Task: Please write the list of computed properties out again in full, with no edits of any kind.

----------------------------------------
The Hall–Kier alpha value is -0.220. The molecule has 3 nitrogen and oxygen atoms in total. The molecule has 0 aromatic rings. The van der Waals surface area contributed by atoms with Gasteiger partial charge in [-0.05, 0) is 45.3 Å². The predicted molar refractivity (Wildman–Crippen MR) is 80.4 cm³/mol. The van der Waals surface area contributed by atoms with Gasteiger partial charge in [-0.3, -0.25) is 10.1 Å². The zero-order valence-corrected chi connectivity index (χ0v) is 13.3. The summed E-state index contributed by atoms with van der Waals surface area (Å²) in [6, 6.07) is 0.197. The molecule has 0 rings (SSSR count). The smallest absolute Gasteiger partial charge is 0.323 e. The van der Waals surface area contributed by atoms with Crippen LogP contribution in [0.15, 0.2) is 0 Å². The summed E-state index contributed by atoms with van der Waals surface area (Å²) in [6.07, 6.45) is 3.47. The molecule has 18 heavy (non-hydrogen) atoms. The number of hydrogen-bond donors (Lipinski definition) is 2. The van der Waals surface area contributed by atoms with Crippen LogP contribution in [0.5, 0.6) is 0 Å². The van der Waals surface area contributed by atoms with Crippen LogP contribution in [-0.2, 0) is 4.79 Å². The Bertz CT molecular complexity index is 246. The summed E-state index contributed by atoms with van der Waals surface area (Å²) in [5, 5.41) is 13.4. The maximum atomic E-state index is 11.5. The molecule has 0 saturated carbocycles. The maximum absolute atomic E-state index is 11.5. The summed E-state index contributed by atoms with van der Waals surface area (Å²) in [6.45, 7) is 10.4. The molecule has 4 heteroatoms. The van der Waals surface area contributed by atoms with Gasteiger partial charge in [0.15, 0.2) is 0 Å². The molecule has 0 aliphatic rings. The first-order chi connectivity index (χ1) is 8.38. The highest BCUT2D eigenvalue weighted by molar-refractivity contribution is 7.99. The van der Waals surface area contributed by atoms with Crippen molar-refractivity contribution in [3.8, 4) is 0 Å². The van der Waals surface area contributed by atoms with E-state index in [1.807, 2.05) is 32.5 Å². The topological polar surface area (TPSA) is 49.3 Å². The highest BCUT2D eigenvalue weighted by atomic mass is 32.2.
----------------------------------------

The Hall–Kier alpha value is -0.220. The molecule has 3 nitrogen and oxygen atoms in total. The molecule has 0 aromatic rings. The van der Waals surface area contributed by atoms with Gasteiger partial charge in [-0.05, 0) is 45.3 Å². The predicted molar refractivity (Wildman–Crippen MR) is 80.4 cm³/mol. The van der Waals surface area contributed by atoms with Gasteiger partial charge in [-0.3, -0.25) is 10.1 Å². The zero-order valence-corrected chi connectivity index (χ0v) is 13.3. The summed E-state index contributed by atoms with van der Waals surface area (Å²) in [6, 6.07) is 0.197. The molecule has 0 rings (SSSR count). The smallest absolute Gasteiger partial charge is 0.323 e. The van der Waals surface area contributed by atoms with Crippen LogP contribution in [0.15, 0.2) is 0 Å². The summed E-state index contributed by atoms with van der Waals surface area (Å²) in [6.07, 6.45) is 3.47. The molecule has 18 heavy (non-hydrogen) atoms. The number of hydrogen-bond donors (Lipinski definition) is 2. The van der Waals surface area contributed by atoms with Crippen LogP contribution in [0.5, 0.6) is 0 Å². The van der Waals surface area contributed by atoms with Crippen LogP contribution in [-0.2, 0) is 4.79 Å². The Bertz CT molecular complexity index is 246. The summed E-state index contributed by atoms with van der Waals surface area (Å²) in [5, 5.41) is 13.4. The maximum atomic E-state index is 11.5. The molecule has 0 saturated carbocycles. The maximum absolute atomic E-state index is 11.5. The summed E-state index contributed by atoms with van der Waals surface area (Å²) in [6.45, 7) is 10.4. The molecule has 4 heteroatoms. The van der Waals surface area contributed by atoms with Gasteiger partial charge in [0.15, 0.2) is 0 Å². The molecule has 0 aliphatic rings. The first-order chi connectivity index (χ1) is 8.38. The highest BCUT2D eigenvalue weighted by molar-refractivity contribution is 7.99. The van der Waals surface area contributed by atoms with Crippen molar-refractivity contribution in [3.8, 4) is 0 Å². The van der Waals surface area contributed by atoms with E-state index in [1.807, 2.05) is 32.5 Å². The topological polar surface area (TPSA) is 49.3 Å². The highest BCUT2D eigenvalue weighted by atomic mass is 32.2.